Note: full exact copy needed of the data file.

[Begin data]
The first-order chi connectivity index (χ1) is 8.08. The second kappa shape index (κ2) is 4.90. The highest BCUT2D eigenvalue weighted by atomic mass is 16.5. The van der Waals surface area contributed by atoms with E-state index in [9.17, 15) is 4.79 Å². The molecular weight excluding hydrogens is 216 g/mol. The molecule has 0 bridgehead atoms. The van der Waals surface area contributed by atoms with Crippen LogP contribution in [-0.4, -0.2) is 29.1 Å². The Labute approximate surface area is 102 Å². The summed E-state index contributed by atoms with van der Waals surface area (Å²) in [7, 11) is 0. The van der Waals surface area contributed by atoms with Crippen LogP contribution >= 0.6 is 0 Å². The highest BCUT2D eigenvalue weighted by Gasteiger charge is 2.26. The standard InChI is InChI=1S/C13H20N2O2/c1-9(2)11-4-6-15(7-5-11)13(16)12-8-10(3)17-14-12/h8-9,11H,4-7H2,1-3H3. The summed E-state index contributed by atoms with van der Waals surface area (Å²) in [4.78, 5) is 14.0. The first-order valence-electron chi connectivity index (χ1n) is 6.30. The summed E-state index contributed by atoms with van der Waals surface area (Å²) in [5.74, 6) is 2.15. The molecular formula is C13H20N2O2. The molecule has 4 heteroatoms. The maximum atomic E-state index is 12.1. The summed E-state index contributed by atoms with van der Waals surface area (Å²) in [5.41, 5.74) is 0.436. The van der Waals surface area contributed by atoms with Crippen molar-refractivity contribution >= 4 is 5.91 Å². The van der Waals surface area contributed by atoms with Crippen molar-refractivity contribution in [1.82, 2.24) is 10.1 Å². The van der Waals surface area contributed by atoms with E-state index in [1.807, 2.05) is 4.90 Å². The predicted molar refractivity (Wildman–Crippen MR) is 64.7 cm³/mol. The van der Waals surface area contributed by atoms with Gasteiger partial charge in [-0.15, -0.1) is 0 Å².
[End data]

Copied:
The first-order chi connectivity index (χ1) is 8.08. The second kappa shape index (κ2) is 4.90. The highest BCUT2D eigenvalue weighted by atomic mass is 16.5. The van der Waals surface area contributed by atoms with E-state index in [9.17, 15) is 4.79 Å². The molecular weight excluding hydrogens is 216 g/mol. The molecule has 0 bridgehead atoms. The van der Waals surface area contributed by atoms with Crippen LogP contribution in [-0.4, -0.2) is 29.1 Å². The Labute approximate surface area is 102 Å². The summed E-state index contributed by atoms with van der Waals surface area (Å²) in [7, 11) is 0. The van der Waals surface area contributed by atoms with Crippen LogP contribution >= 0.6 is 0 Å². The highest BCUT2D eigenvalue weighted by Gasteiger charge is 2.26. The standard InChI is InChI=1S/C13H20N2O2/c1-9(2)11-4-6-15(7-5-11)13(16)12-8-10(3)17-14-12/h8-9,11H,4-7H2,1-3H3. The summed E-state index contributed by atoms with van der Waals surface area (Å²) in [4.78, 5) is 14.0. The first-order valence-electron chi connectivity index (χ1n) is 6.30. The summed E-state index contributed by atoms with van der Waals surface area (Å²) in [5.74, 6) is 2.15. The molecular formula is C13H20N2O2. The molecule has 4 heteroatoms. The maximum atomic E-state index is 12.1. The summed E-state index contributed by atoms with van der Waals surface area (Å²) in [5.41, 5.74) is 0.436. The van der Waals surface area contributed by atoms with Crippen molar-refractivity contribution >= 4 is 5.91 Å². The van der Waals surface area contributed by atoms with Crippen molar-refractivity contribution in [1.82, 2.24) is 10.1 Å². The van der Waals surface area contributed by atoms with E-state index in [1.807, 2.05) is 4.90 Å². The predicted molar refractivity (Wildman–Crippen MR) is 64.7 cm³/mol. The van der Waals surface area contributed by atoms with Gasteiger partial charge in [-0.15, -0.1) is 0 Å².